How Do Micro Four Thirds Stack Up Against DSLRs and Bridge Cameras

The Micro Four Thirds camera system offers photographers and videographers many benefits over DSLRs and bridge cameras. The system, designed to take high quality pictures and keep the size of the camera and lenses small, contains camera options for people of all experience levels.

The system, created by Panasonic and Olympus, features cameras that offer the best of both DSLRs and high-end bridge cameras. All Micro Four Thirds cameras feature an interchangeable lens mount like a DSLR but work without a mirror like a fixed-lens bridge camera. This allows photographers the freedom to change lenses while also making the camera body smaller. Because the system features a short flange focal distance, virtually any existing lens can be used on the cameras, provided there is a lens adapter.

Sensors and Image Quality

Micro Four Thirds sensors, referred to 4/3 type sensors because of the aspect ratio, measures 18mm x 13.5mm and has an imaging area of 17.3mm x 13mm. Although its area is smaller than APS-C sensors used in similarly priced DSLRs, it is much larger than sensors used in many compact digital cameras. In addition to the native aspect ration of 4:3, these cameras offer shooters the option of shooting in 16:9, 3:2 and 1:1. The Panasonic Lumix GH1 and GH2 feature mulit-aspect ratio sensors designed to shoot native 16:9 and 3:2 images, rather than cropping the sensor like other models.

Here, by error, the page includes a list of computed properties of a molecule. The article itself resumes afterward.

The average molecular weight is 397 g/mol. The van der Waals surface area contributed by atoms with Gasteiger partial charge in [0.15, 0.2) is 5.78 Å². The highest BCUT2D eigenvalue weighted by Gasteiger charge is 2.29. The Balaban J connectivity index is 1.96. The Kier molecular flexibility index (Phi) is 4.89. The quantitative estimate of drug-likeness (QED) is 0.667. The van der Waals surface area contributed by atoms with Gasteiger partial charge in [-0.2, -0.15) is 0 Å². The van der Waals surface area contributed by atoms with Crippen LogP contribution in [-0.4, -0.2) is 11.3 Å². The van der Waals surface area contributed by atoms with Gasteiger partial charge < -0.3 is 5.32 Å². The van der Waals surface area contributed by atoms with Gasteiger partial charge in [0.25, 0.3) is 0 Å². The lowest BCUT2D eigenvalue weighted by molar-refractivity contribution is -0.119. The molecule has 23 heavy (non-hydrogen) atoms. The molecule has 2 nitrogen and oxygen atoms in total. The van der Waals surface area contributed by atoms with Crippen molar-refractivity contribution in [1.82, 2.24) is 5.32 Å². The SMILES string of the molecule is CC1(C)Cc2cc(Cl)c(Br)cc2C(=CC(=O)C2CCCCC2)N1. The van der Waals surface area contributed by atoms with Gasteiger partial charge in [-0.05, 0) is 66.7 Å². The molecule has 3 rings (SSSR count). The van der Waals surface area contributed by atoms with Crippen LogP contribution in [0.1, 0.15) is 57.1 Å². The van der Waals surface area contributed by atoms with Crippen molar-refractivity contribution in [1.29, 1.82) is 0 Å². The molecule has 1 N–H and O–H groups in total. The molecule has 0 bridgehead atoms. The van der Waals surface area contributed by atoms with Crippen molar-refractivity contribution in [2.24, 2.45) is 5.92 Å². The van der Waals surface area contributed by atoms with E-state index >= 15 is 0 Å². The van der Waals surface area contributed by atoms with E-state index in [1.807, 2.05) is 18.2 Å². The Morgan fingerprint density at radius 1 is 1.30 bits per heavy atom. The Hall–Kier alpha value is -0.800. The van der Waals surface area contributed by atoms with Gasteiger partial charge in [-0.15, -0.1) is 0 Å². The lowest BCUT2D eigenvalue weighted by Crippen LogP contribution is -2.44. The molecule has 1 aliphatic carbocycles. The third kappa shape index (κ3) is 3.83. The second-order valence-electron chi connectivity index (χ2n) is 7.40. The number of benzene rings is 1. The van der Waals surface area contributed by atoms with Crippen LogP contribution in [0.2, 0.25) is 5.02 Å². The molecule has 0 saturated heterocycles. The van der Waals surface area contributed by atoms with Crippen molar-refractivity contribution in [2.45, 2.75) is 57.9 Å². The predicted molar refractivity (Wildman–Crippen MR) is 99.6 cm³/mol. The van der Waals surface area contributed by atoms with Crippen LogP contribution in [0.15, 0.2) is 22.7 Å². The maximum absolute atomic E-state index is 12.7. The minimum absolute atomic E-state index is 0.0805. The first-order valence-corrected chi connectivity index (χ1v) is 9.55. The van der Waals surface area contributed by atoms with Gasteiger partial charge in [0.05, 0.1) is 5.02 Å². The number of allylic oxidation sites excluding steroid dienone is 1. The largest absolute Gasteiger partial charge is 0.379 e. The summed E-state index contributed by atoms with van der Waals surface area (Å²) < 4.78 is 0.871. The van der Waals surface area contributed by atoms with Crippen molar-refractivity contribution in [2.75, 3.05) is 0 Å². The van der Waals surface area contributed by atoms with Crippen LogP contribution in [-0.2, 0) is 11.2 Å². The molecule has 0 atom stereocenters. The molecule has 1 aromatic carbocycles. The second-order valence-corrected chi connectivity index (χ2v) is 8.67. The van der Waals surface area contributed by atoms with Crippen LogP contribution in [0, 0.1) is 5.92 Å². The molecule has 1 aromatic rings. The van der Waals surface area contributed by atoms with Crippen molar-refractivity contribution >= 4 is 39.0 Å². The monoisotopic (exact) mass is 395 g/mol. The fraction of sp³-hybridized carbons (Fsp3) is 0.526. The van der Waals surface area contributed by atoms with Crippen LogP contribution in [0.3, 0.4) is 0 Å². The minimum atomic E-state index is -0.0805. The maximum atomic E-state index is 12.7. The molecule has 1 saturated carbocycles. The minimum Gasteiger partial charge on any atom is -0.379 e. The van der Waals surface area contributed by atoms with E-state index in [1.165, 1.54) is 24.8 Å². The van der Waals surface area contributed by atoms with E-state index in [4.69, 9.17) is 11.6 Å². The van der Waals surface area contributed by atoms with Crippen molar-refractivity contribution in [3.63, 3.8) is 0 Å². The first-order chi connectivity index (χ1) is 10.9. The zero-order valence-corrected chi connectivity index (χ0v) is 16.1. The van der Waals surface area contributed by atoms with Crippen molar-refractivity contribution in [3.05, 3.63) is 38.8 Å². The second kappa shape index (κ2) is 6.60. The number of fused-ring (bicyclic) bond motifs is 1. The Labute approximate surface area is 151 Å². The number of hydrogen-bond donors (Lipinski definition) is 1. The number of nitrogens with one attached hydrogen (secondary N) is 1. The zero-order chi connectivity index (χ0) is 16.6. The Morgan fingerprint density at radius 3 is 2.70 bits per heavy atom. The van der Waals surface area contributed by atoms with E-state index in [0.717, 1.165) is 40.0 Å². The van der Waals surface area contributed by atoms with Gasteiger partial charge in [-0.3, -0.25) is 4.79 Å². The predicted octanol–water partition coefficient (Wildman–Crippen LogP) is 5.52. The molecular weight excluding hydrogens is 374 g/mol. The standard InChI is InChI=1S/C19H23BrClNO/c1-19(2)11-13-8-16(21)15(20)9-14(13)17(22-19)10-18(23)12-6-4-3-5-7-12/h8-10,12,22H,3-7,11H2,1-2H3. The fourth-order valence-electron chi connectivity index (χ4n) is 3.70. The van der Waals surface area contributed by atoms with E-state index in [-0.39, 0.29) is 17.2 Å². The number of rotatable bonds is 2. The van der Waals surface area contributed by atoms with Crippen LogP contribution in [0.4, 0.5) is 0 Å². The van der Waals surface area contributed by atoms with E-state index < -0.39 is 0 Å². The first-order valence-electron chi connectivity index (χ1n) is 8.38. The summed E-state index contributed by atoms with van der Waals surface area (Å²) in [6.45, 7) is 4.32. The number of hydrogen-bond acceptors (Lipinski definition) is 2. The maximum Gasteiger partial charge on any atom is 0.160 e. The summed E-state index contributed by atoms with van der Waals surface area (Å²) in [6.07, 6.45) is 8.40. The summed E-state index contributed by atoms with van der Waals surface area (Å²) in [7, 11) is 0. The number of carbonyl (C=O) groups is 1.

Micro Four Thirds cameras produce high-quality images. While perhaps not quite as good as APS-C DSLR images, the difference, especially in high-end models, is generally negligible. However, more expensive full frame DSLRs will produce higher quality photos.

Micro Four Thirds cameras, especially, the Panasonic Lumix GH1 and GH2, have gained a cult following in the world of low-budget film making because of their excellent video quality. The sensor size is very close to the size of 35mm motion picture film, allowing it to produce high-quality HD video with similar characteristics to that of film.

Micro Four Thirds Versus Other Cameras

The most common types of cameras in the same price range as Micro Four Thirds cameras are DSLRs and high-end point and shoots, often called bridge cameras. Each of these types of cameras has their own advantages.

The cameras most like Micro Four Thirds cameras are DSLRs. DSLRs in the same price range offer photographers slightly better image quality and low-light performance because of a larger sensor. The lack of a mirror means there is no through-the-lens optical viewfinder. However, Micro Four Thirds offer cameras and lenses that are smaller and lighter, making them less conspicuous. The lens mount allows any lens to be adapted and the absence of a mirror creates a simpler camera with fewer parts that can break. Electronic viewfinders, or EFVs, also offer advantages versus optical ones.  They allow for the real-time preview of images and allow the photographer to zoom into the preview for more precise focus. Finally, an EVF allows for 100% of the image to be previewed and the photographer sees how the sensor views the photo.

Bridge cameras appeal to many customers in this price range as well. They offer smaller size than Micro Four Thirds cameras. They may also feature longer zoom capabilities, because of their smaller sensor size. They will also, generally, be cheaper. Micro Four Thirds offers better image performance. Interchangeable lenses give the photographer more freedom to vary the look of their photos. They also give more flexibility when in comes to depth of field.

Overall, Micro Four Thirds cameras offer people looking for good image quality and portability a great option when choosing a camera.

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